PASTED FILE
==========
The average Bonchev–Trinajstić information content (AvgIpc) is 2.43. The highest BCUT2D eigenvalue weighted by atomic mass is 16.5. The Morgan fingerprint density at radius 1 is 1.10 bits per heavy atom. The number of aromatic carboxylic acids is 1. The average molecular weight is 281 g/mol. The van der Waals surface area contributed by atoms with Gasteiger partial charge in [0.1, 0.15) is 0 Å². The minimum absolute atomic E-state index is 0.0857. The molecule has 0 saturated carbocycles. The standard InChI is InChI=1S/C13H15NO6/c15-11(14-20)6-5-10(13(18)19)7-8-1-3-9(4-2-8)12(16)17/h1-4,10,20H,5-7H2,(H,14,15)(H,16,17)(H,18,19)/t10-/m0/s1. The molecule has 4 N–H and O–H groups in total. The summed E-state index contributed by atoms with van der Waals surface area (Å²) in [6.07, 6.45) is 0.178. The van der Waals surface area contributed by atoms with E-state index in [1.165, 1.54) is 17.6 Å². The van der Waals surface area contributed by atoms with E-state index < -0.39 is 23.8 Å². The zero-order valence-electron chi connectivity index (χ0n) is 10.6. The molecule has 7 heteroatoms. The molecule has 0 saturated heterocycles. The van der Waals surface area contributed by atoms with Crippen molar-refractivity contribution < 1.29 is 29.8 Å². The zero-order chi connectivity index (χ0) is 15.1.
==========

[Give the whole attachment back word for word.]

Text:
The average Bonchev–Trinajstić information content (AvgIpc) is 2.43. The highest BCUT2D eigenvalue weighted by atomic mass is 16.5. The Morgan fingerprint density at radius 1 is 1.10 bits per heavy atom. The number of aromatic carboxylic acids is 1. The average molecular weight is 281 g/mol. The van der Waals surface area contributed by atoms with Gasteiger partial charge in [0.1, 0.15) is 0 Å². The minimum absolute atomic E-state index is 0.0857. The molecule has 0 saturated carbocycles. The standard InChI is InChI=1S/C13H15NO6/c15-11(14-20)6-5-10(13(18)19)7-8-1-3-9(4-2-8)12(16)17/h1-4,10,20H,5-7H2,(H,14,15)(H,16,17)(H,18,19)/t10-/m0/s1. The molecule has 4 N–H and O–H groups in total. The summed E-state index contributed by atoms with van der Waals surface area (Å²) in [6.07, 6.45) is 0.178. The van der Waals surface area contributed by atoms with E-state index in [1.165, 1.54) is 17.6 Å². The van der Waals surface area contributed by atoms with E-state index < -0.39 is 23.8 Å². The zero-order valence-electron chi connectivity index (χ0n) is 10.6. The molecule has 7 heteroatoms. The molecule has 0 saturated heterocycles. The van der Waals surface area contributed by atoms with Crippen molar-refractivity contribution < 1.29 is 29.8 Å². The zero-order chi connectivity index (χ0) is 15.1.